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in the romances of the middle ages. This system seems to be founded on the opinion that the fallen spirits, having different degrees of guilt, had different habitations allotted them at their expulsion, some being confined in hell, some (as Hooker, who delivers the opinion of our poet's age, expresses it) dispersed in air, some on earth, some in water, others in cares, dens, or minerals under the earth. Of these, some were more malignant and mischievous than others. The earthy spirits seem to have been thought the most depraved, and the aerial the least vitiated. Thus Prospero observes of Ariel:
Thou wast a spirit too delicate
Over these spirits a power might be obtained by certain rites performed or charms learned. This power was called The Black Art, or Knowledge of Enchantment. The enchanter being (as king James observes in his Demonology) one who commands the devil, whereas the mtch screes him. Those who thought best of this art, the existence of which was, I am afraid, believed very seriously, held, that certain sounds and characters had a physical power over spirits, and compelled their agency; others who condemned the practice, which in reality was surely never practised, were of opinion, with more reason, that the power of charms arose only from compact, and was no more than the spirits voluntary allowed them for the seduction of man. The art was held by all, though not equally criminal, yet unlawful; and therefore Causabon, speaking of one who had commerce with spirits, blames him, though he imagines him one of the best kind who dealt withthem by way of command. Thus Prospero repents of his art in the last scene. The spirits were always considered as in some measure enslaved to the enchanter, at least for a time, and as serving with unwillingness, therefore Ariel so often begs for liberty; and Caliban observes, that the spirits serve Prospero with no good will, but hate him rootedIy. Johnson.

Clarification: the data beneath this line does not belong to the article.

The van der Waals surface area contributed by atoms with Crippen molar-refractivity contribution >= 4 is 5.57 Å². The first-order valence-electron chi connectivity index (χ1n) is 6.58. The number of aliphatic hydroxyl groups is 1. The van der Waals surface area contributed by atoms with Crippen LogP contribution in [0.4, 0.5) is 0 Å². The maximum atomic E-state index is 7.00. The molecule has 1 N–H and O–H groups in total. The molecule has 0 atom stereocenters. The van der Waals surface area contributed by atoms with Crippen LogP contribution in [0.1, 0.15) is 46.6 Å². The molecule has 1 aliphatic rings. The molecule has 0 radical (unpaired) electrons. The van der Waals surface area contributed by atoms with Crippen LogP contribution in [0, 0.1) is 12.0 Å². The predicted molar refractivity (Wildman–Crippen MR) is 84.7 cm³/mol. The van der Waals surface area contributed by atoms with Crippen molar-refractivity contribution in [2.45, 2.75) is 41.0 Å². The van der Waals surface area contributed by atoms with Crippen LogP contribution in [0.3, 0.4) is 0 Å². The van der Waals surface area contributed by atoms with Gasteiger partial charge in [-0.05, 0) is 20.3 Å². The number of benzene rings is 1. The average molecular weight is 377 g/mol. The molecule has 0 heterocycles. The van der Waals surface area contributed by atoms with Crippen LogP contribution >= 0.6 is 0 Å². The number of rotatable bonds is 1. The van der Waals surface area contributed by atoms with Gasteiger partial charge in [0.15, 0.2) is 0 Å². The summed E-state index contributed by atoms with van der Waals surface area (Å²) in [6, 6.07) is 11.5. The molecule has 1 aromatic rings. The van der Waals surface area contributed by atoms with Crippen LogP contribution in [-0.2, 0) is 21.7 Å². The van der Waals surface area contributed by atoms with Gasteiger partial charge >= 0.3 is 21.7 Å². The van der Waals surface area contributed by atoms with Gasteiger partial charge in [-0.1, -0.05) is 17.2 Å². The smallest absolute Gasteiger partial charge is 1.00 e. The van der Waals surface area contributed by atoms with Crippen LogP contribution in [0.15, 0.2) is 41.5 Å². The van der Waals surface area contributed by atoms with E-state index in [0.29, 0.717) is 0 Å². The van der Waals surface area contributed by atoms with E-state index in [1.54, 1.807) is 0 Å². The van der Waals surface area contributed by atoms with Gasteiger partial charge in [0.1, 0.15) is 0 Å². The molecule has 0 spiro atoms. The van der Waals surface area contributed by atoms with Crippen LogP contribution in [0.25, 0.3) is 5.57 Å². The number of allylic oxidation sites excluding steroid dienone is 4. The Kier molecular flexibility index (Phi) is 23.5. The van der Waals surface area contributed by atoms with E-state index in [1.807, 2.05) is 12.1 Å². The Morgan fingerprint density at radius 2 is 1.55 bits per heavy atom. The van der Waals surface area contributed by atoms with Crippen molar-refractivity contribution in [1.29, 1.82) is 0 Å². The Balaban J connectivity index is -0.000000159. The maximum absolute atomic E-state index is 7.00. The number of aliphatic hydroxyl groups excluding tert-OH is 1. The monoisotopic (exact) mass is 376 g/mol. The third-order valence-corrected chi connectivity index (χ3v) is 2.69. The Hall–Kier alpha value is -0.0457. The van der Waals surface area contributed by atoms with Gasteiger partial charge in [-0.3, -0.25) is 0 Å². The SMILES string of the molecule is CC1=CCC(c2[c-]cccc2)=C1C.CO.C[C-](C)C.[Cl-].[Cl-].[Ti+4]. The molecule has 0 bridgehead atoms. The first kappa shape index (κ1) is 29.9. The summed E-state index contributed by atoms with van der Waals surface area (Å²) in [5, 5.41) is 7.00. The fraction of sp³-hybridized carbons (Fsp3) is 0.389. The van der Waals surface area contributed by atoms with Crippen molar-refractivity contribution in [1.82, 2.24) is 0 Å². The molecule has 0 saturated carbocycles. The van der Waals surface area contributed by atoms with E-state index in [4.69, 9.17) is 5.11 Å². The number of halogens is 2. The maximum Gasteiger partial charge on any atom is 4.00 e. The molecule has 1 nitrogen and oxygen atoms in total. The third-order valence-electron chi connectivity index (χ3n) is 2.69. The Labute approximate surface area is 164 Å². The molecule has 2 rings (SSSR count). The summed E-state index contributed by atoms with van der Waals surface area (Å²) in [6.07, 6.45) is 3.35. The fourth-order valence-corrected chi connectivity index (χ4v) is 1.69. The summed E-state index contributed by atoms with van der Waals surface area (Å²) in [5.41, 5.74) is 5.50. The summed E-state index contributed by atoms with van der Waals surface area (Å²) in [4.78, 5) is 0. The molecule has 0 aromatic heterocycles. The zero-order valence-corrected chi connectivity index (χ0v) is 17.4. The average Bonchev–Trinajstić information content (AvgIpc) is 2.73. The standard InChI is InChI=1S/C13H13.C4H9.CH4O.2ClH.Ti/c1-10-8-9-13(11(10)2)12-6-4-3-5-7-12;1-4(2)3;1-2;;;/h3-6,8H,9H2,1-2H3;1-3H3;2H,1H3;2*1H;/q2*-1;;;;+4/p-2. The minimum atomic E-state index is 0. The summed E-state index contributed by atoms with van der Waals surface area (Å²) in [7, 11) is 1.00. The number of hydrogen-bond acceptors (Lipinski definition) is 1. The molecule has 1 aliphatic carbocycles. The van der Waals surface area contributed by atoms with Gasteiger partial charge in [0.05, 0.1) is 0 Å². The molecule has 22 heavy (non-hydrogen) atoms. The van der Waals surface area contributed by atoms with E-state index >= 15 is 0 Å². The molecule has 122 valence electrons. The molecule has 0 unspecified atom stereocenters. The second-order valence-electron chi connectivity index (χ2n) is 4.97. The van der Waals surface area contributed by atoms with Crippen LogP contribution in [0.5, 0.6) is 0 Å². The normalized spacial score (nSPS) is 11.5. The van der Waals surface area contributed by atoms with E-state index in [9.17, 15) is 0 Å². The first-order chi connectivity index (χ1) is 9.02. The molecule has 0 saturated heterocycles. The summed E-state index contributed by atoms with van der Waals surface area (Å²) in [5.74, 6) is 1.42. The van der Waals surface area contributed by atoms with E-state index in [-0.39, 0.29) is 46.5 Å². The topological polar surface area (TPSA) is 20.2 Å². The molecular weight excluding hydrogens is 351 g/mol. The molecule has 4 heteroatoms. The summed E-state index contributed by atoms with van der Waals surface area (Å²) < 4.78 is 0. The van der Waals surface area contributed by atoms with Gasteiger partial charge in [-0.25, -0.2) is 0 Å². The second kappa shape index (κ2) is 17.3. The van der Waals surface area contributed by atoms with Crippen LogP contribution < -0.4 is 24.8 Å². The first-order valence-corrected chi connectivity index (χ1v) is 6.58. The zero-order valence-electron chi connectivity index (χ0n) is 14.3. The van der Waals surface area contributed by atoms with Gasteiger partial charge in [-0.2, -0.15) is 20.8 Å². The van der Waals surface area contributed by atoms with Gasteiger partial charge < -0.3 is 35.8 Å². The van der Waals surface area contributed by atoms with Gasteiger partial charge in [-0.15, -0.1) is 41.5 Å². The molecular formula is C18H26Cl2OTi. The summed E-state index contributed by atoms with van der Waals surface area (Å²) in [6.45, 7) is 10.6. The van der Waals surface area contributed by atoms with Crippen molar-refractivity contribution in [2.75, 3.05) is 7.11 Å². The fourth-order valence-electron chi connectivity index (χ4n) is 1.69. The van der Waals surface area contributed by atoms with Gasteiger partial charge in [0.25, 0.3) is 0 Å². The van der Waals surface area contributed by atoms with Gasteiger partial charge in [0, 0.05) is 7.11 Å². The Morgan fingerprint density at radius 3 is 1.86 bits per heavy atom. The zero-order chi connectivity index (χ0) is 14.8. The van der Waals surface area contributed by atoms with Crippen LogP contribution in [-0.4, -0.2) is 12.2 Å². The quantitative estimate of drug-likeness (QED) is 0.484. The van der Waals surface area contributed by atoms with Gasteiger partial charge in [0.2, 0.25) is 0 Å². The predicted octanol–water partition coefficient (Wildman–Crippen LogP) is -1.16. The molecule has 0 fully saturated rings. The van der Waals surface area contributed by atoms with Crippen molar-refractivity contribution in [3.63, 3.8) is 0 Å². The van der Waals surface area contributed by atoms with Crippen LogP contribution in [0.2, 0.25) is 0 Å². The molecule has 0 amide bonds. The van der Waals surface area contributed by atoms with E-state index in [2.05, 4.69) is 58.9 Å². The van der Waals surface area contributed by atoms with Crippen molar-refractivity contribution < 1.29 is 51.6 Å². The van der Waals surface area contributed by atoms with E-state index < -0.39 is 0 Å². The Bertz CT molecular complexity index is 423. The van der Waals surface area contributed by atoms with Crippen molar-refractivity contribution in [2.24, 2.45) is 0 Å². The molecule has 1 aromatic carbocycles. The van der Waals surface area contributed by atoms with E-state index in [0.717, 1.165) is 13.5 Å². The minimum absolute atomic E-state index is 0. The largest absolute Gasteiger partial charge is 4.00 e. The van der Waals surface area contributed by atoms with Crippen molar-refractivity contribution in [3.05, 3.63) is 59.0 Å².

Line 4O0. (s Argicr.] \. e. Algiers.
452. The strangeness of your story, &c.—] Why should
a wonderful story produce sleep? I believe experience will prove, that any violent agitation of the mind easily subsides in slumber, especially when, as in Prospero's relation, the last images are pleasing. Johnson.
Line 460. —miss him:] i.e. Do without him.
• 474. Cal. As wicked dew, as e'er my mother brush'd With racens feather from unwholesome fen, Drop on you both /] Shakespeare hath very artificially given the air of the antique to the language of Caliban, in order to heighten the grotesque of his character. As here he uses wicked for tamkolesome. Warburton.
Line 474. As wicked dew,—] Wicked; having baneful qualities. Thus Spenser says, wicked weed; so, in opposition, we say herbs or medicines have virtues. Bacon mentions virtuous Eezoar, and Dryden virtuous herbs. Johnson.
Line 480. —urchins—] i. e. Hedge-hogs.
481. -for that tost of night that they may work,] The
I'ast of night means the night which is naturally empty and deserted, without action. It has a meaning like that of not vasta.